“And it hard to love, there’s so much to hate
Hanging on to hope
When there is no hope to speak of
And the wounded skies above
Say it’s much, much too late
Well maybe we should be all be praying for time”
Taken from the album Listen Without Prejudice Vol. 1
US #1, UK #6, AUS #16
‘Praying For Time’ feels like the end of the world. Not the usual dear-God-the-Statue-of-Liberty-fell-into-the-sea notion of the end of days, but a slow, dark ballad about desperation and quietly nightmarish images. “The rich declare themselves poor” is a powerful line, as is “God’s stopped keeping score” – all of these scenarios evoke an importance and a grand statement of trouble. It’s like the bit in a disaster movie where everything is just beginning to go really bad.
I don’t need to tell you that, yes, George’s voice is still the best thing about this song. Some other vocalists would take a serious song like this and play it as a standard love song or something – with minimal feeling and just running through the motions. George goes from a whisper to an anguished yell, short, accusatory notes mixed in with long cries for help and awareness.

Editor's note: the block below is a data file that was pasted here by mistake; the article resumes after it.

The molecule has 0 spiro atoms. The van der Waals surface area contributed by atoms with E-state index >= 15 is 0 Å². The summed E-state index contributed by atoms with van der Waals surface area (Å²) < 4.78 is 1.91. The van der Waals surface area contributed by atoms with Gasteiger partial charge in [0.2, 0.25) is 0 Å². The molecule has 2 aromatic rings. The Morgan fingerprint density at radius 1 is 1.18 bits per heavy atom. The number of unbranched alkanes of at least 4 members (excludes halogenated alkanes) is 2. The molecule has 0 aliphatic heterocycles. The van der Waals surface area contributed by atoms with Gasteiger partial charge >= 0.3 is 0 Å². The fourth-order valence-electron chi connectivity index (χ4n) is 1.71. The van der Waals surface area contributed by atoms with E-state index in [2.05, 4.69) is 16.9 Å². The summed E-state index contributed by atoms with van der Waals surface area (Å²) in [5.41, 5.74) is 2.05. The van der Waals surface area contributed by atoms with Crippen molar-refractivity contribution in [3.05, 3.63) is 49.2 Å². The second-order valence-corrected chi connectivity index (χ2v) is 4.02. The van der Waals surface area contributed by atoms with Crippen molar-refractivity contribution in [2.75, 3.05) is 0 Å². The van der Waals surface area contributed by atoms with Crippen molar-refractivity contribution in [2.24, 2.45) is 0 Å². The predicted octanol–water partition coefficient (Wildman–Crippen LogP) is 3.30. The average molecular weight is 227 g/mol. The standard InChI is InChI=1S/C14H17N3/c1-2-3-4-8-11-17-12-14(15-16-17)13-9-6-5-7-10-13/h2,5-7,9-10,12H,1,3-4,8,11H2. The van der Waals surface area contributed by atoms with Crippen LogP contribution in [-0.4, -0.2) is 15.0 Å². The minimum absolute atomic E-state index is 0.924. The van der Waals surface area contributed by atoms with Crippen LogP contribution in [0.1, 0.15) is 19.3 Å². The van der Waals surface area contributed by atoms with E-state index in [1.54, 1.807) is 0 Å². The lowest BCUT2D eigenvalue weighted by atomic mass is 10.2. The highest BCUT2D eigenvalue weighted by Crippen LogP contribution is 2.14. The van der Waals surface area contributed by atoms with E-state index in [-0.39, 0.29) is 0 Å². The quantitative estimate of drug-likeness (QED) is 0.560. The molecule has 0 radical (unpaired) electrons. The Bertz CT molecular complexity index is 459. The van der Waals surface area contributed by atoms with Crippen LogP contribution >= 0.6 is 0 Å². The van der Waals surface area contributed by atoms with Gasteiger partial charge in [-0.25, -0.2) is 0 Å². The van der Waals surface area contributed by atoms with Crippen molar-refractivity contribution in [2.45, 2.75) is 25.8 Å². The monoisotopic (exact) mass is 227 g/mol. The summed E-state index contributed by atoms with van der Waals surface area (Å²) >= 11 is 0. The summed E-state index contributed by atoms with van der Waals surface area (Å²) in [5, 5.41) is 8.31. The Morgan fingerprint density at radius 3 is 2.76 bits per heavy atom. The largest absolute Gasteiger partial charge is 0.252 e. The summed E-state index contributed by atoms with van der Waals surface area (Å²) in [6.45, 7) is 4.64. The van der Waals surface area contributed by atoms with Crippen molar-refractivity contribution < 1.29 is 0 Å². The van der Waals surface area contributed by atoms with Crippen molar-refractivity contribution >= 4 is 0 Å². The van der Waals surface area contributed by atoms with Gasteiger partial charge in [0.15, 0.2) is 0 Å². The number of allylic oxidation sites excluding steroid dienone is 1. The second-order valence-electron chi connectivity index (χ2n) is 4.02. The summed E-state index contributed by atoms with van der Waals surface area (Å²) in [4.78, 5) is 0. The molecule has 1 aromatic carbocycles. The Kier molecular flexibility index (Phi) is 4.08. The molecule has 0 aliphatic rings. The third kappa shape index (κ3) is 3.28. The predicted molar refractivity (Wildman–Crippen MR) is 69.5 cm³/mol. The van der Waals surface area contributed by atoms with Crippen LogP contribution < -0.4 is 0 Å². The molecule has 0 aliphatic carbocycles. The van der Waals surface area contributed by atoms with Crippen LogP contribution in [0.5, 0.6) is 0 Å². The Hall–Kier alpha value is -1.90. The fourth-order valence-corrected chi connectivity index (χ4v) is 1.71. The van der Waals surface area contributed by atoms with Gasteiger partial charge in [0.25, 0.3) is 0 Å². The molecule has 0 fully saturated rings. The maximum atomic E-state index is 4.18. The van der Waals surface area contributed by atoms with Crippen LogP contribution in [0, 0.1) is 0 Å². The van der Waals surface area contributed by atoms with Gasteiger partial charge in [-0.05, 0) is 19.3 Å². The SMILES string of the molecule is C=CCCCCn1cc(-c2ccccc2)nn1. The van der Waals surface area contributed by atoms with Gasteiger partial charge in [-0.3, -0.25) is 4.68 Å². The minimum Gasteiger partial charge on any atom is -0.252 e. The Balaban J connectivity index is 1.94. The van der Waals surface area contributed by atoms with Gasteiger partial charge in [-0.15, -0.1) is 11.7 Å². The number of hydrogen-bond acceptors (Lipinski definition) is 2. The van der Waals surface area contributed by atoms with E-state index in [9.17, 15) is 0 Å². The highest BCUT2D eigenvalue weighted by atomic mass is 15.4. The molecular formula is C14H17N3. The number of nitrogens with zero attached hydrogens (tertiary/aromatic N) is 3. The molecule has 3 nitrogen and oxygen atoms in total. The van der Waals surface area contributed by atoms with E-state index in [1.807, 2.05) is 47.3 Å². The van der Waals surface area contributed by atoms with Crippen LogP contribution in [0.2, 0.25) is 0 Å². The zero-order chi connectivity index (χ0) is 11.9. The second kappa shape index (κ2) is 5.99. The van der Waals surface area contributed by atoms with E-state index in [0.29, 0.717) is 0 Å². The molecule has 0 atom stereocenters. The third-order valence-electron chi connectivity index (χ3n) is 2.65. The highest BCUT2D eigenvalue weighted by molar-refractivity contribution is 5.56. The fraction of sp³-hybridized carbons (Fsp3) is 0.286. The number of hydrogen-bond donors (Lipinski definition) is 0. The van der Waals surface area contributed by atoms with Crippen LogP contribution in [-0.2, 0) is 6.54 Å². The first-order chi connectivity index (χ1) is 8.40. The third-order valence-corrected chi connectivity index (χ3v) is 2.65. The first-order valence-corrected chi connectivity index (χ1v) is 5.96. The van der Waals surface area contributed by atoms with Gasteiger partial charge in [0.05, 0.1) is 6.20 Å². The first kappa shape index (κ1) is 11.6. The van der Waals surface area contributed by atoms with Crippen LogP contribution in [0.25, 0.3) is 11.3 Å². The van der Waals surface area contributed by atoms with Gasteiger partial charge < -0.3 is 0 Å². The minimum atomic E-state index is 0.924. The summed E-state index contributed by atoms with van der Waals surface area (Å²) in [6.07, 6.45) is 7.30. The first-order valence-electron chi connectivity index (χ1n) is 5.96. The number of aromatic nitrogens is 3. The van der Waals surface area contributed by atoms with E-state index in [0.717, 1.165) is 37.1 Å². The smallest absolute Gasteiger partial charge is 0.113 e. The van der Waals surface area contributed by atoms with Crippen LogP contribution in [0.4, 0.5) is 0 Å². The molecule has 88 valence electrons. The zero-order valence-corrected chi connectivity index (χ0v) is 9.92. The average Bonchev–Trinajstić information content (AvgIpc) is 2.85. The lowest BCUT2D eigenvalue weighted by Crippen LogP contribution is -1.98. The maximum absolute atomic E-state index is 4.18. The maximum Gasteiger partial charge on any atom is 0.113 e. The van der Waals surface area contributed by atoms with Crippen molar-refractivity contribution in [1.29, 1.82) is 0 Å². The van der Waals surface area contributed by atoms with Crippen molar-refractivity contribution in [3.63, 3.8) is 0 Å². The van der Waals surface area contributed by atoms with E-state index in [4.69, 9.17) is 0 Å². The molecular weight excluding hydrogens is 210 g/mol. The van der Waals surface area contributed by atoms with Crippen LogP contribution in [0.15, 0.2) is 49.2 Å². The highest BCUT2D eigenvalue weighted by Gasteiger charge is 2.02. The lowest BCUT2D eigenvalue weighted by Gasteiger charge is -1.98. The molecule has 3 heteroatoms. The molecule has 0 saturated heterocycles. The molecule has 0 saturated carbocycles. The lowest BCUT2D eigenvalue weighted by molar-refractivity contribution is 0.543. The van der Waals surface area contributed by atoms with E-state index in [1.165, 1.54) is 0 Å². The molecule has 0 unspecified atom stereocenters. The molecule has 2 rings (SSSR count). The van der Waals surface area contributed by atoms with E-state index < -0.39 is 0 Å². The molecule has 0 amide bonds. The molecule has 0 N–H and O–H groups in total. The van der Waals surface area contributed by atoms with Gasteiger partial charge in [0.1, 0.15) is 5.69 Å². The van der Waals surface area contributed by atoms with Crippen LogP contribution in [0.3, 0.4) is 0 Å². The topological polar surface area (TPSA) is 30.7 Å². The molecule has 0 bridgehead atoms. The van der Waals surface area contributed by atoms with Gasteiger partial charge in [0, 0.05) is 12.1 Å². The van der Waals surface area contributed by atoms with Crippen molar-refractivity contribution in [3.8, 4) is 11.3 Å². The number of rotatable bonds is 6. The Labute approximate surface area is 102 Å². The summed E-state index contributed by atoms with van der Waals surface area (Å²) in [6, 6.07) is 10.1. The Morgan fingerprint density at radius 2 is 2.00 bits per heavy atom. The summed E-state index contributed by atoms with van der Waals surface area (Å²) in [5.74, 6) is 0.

An unexpected American number one upon release twenty years ago, ‘Praying For Time’ has remained an anthem for change, but has been slightly forgotten over the years due to George’s connection with MTV and his music videos – for this song, the music video was simply a black background and the lyrics displayed on screen, the ultimate anti-image statement and rightfully putting the focus on the music. Predictably it was barely shown on TV and not included on his video collections. But recently ‘Praying For Time’ has been put back in the spotlight, first by Carrie Underwood on American Idol and then by George himself, performing the track on the same show. In 2009 it was included in a stunning live recording on the ‘December Song’ Christmas single, cementing ‘Praying For Time’s status as a song of love and hope during troubled times.